M.H v. State, 092613 AKAPA, 3AN-12-00000CI
|Opinion Judge:||Erin B. Marston, Superior Court Judge|
|Party Name:||M H, APPELLANT, v. STATE OF ALASKA DEPARTMENTOF HEALTH AND SOCIALSERVICES, DIVISION OF PUBLIC) ASSISTANCE, Appellee.|
|Case Date:||September 26, 2013|
|Court:||Superior Court of Alaska|
MEMORANDUM OF DECISION AND ORDER
This matter comes before the Court as an administrative appeal of Appellee Department of Health and Social Service's (the "Department") denial following a review of Mr. M H's request for state Interim Assistance ("IA") while awaiting a final Social Security Administration ("SSA") decision. Mr. H argues two points. First, that the Department's denial of his state IA request was improper because it failed to inquire into all five of the factors found within the federal Social Security framework. Second, Mr. H argues that the decision was made during an administrative adjudication without him being heard on the issue and violated due process. The court vacates the Commissioner's decision and remands to the Department for a disposition in accordance with requirements set forth by the SSA 5-part test. Because the court finds that Mr. H is entitled to a full hearing under the federal SSA factors, the court does not address Mr. H's due process claim.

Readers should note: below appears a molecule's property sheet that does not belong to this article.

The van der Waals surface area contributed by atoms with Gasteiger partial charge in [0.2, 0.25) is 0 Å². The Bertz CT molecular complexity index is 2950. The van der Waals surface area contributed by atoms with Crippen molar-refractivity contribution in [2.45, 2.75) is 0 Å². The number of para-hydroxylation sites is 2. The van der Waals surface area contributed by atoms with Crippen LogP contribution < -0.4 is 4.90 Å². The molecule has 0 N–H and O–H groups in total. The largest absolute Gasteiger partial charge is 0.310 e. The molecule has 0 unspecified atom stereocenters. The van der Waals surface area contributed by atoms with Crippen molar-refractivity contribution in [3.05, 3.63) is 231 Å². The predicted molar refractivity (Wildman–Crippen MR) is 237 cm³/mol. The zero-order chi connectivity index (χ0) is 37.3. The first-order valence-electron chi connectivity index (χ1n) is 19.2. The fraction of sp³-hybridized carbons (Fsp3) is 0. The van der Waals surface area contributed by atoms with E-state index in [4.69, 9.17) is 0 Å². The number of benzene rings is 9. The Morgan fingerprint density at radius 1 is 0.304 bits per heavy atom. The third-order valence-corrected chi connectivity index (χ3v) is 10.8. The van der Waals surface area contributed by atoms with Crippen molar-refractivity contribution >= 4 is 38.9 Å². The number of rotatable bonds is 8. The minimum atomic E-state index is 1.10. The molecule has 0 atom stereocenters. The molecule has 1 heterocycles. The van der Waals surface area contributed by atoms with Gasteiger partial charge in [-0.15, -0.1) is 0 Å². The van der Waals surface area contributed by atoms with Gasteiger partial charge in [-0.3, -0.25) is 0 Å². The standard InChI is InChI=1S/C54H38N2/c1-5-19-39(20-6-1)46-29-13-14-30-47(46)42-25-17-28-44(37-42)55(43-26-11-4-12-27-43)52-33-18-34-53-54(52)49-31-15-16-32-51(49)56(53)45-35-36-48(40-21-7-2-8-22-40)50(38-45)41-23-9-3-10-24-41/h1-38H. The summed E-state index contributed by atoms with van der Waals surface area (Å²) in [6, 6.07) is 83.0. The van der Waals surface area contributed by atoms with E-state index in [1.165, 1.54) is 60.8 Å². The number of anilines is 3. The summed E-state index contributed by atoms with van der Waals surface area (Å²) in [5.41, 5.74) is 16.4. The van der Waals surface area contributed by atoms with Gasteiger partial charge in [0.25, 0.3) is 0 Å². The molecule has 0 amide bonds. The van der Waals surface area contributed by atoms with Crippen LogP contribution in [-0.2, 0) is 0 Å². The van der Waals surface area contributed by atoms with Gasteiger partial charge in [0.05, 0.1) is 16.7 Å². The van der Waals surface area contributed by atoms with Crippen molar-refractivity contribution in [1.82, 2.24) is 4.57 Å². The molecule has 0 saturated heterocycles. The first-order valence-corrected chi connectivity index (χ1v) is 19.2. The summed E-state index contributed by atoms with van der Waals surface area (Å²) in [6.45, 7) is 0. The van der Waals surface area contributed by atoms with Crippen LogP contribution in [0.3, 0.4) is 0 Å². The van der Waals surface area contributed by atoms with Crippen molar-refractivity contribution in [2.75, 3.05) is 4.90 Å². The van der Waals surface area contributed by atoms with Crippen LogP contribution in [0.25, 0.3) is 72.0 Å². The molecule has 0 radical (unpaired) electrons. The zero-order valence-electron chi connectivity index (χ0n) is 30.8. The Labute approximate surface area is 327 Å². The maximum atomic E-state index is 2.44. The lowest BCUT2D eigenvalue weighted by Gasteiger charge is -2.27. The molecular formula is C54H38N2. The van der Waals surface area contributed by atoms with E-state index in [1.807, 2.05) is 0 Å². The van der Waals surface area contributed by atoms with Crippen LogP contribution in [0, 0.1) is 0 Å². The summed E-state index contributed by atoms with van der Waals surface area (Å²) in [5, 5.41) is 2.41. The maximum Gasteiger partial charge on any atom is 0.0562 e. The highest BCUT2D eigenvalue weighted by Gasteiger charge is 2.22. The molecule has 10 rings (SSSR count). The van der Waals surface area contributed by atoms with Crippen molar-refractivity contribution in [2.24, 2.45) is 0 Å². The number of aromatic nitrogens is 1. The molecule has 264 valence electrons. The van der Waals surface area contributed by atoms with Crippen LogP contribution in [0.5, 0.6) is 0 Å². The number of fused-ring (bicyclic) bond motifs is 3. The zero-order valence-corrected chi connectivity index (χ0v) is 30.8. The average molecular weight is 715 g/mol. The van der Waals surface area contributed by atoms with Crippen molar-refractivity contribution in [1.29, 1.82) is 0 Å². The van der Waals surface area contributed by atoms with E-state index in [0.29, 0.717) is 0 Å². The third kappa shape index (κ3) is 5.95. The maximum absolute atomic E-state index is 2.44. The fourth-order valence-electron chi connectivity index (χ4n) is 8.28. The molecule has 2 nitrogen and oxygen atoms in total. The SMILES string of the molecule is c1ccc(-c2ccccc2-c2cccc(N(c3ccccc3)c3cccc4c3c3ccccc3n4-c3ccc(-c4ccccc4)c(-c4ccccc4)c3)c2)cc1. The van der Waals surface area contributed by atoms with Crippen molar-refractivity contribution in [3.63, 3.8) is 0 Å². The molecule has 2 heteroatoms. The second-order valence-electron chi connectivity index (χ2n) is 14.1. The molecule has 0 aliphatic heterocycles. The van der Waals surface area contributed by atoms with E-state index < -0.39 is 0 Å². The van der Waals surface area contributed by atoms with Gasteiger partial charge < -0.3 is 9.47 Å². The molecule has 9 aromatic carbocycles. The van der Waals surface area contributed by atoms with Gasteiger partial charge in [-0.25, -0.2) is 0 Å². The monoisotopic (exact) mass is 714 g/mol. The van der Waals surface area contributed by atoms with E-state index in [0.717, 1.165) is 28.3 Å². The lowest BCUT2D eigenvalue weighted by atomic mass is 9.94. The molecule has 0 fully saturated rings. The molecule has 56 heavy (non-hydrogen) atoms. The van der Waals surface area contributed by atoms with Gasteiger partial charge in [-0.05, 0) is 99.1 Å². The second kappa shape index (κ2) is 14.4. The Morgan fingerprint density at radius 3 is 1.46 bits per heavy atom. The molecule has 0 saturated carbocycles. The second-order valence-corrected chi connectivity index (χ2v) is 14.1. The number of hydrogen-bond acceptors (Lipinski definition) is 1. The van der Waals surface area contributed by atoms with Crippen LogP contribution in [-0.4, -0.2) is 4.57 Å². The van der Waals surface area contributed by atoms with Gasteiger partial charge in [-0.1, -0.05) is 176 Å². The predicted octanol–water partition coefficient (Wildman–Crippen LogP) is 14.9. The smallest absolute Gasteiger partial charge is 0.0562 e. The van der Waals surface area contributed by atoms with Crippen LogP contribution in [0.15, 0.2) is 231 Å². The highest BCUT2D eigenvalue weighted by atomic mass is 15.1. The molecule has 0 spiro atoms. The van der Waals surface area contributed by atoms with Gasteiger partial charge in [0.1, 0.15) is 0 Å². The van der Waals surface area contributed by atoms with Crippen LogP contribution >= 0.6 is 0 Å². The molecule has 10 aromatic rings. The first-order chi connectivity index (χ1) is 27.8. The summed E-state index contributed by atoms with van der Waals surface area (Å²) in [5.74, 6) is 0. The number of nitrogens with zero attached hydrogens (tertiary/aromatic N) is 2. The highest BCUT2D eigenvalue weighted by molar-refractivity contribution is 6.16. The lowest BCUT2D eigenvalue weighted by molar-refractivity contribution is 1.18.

STATEMENT OF FACTS
Mr. H applied for Supplemental Security Income ("SSI") and Alaska IA in December 2011 due to his inability to work because of alleged psychiatric issues that resulted from a violent assault in 2002. Mr. H received a hearing on March 21, 2012. Prior to a final decision being made, the determination of eligibility was transferred from the Department of Health and Social Services to the Department of Administration due to a new executive order taking effect.
In July 2012, the Alaska Alaska Office Of Administrative Hearings ("OAH") Administrative Law Judge ("ALJ") issued a proposed order that determined under the five-step SSA standard that Mr. H was qualified to receive interim assistance under the Alaska Adult Public Assistance ("APA") code for his psychiatric issues. The SSA uses a five-step evaluation process in making disability determinations.1 Under the SSA standard, if the SSA finds the applicant is either disabled or not disabled at any step it does not consider subsequent steps, if it cannot determine either, it will proceed to the next step.2 The five steps include: (1) the current work activity of the applicant; (2) the medical severity of the applicant's impairments; (3) the consideration of a separate set of medical issues; (4) the residual functional capacity of the applicant; and (5) whether the applicant can make an adjustment to alternative employment.3
In August 2012...
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